Taxpayers can’t fill their own teeth or cut their own hair, yet in recent years at least some 30 million Americans filed their tax returns from home computers, an increasing trend.

Earlier this year a GoBankingRates survey revealed that 43 percent of Americans now file taxes “from the comfort of their home.”

“A ‘digital tax-prep tool’ is the most popular option among tax filers, with more than a third … of survey respondents saying this is the method they use,” surveyors reported. “Tax-filing software is a popular option most likely due to the lower costs associated with filing digitally, as well as the ease of using a program to automate calculations and file online.” Only 28.5 percent of respondents said an accountant files their taxes.

“There’s been a DIY trend in many industries because people are trying to conserve money,” admitted Enrolled Agent Jennifer Brown at Implex Tax & Accounting in Clearfield, Utah.

That supposed “ease of use” seems to motivate many self-filers. “Many people who self-file believe they can buy software and it will automatically prepare a correct return,” says G. Faith Owens, an EA at Grade A Business Services in Glendale, Ariz. “And it will if that person has a clear understanding of their own source documents, accounting and the question presented on the screen.”

“Have you ever sat down and seen how long it takes people to use software such as TurboTax?” said Michael Deininger of Deininger & Co. in Kenosha, Wis. “A return that I could have input, printed and e-filed in five minutes [can take] 90 minutes to complete on TurboTax, and then you can’t see the completed return until you e-file. I don’t see self-filing cutting into my business, but I charge a minimum of $250 a return so I can devote myself to my existing clients.”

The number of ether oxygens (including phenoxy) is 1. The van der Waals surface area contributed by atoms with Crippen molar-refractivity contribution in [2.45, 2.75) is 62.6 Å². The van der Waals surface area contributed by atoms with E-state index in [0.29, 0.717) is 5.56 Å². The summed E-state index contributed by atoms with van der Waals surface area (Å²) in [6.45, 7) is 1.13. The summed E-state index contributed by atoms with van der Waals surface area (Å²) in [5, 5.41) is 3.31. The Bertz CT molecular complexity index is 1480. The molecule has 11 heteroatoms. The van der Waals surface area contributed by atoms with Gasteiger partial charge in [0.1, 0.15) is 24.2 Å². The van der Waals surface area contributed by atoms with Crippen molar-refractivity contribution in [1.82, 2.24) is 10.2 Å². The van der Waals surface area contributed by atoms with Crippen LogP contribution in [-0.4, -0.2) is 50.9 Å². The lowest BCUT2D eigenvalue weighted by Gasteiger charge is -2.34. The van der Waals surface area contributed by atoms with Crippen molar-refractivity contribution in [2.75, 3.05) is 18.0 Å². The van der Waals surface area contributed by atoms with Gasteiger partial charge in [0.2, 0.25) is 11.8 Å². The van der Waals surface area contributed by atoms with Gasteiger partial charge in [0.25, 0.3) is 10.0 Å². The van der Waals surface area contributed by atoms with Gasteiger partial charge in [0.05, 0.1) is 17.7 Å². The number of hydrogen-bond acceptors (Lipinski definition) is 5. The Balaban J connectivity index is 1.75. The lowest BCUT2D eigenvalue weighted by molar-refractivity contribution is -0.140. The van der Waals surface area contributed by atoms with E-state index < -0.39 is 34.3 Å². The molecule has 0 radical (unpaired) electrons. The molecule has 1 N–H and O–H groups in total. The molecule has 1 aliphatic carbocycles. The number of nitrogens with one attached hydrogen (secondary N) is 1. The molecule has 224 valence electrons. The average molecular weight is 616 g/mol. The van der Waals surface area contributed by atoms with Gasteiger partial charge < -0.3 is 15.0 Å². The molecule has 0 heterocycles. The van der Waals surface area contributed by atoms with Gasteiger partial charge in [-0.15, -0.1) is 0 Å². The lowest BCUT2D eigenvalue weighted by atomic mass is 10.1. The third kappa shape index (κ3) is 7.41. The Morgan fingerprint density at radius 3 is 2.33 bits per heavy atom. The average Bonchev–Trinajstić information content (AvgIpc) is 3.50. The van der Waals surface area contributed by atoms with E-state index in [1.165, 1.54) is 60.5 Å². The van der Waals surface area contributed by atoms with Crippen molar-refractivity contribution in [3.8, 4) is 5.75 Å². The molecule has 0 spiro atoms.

‘Not even close’

“The main reason I am concerned about the increase in self-filing is that they are wrong wrong wrong!” said Terri Ryman, an EA at Southwest Tax & Accounting in Elkhart, Kansas. “I can’t imagine how much money the IRS is unable to collect because of the antics of self-filers. They post on the wrong forms and lines, don’t pay SE tax when required [and] take ridiculous deductions that are not even close to tax law.”

“I’m concerned for those who self-file in that the code is getting so complex that they’ll find themselves in situations of hearing from the IRS,” said Twila Midwood, an EA at Advanced Tax Centre, in Rockledge, Fla. “I am not concerned that it will cut into my practice. We may prepare fewer returns but may [also] find ourselves helping more taxpayers who’ve received correspondence from the IRS.”

Representation work is proving just one of the unintentional benefits for preparers from self-filing. “Although I’ve had folks do their own returns in the last five to 10 years,” Ryman said, “inevitably they end up coming to me with the mandatory IRS letter, not understanding what they did wrong. And once burned, they usually end up using our services from then on.”

EA John Dundon, of Taxpayer Advocacy Services in Englewood, Colorado, applauds and encourages DIY filers. “More people doing their own income tax preparation,” he said, “means more audit and appeal representation work in the future for me.”

Ryman noted that such added services as representation have reduced prep to only about 40 percent of her practice.


Show them the value

Brown sees a few varieties of DIY filers –- and noted some ways to turn them into paying clients.

“The ‘changers’ come in whenever they have a change, see how we handle it and then go back to self-preparing,” Brown said. “If we build a good relationship with these clients, at some point they’ll stop doing it themselves or they’ll refer others that don’t want to do [taxes] themselves.

“‘Fixers’ are the ones that have us fix what they’ve messed up,” Brown added. “They usually become great clients after their first IRS scare. The ‘not a chancers’ would never consider doing it themselves.”

Brown’s point? “There are a lot of different types of clients out there. If we show them value in what we do and educate them on why they need us, we will always have enough clients.”

Added Owens, “I spend more time now educating my clients about their own errors after the fact then preventing the errors up front. Often, untangling those errors will require more work than to have prepared the return correctly in the beginning, so those self-filers are actually adding to my billable hours and bottom line.”

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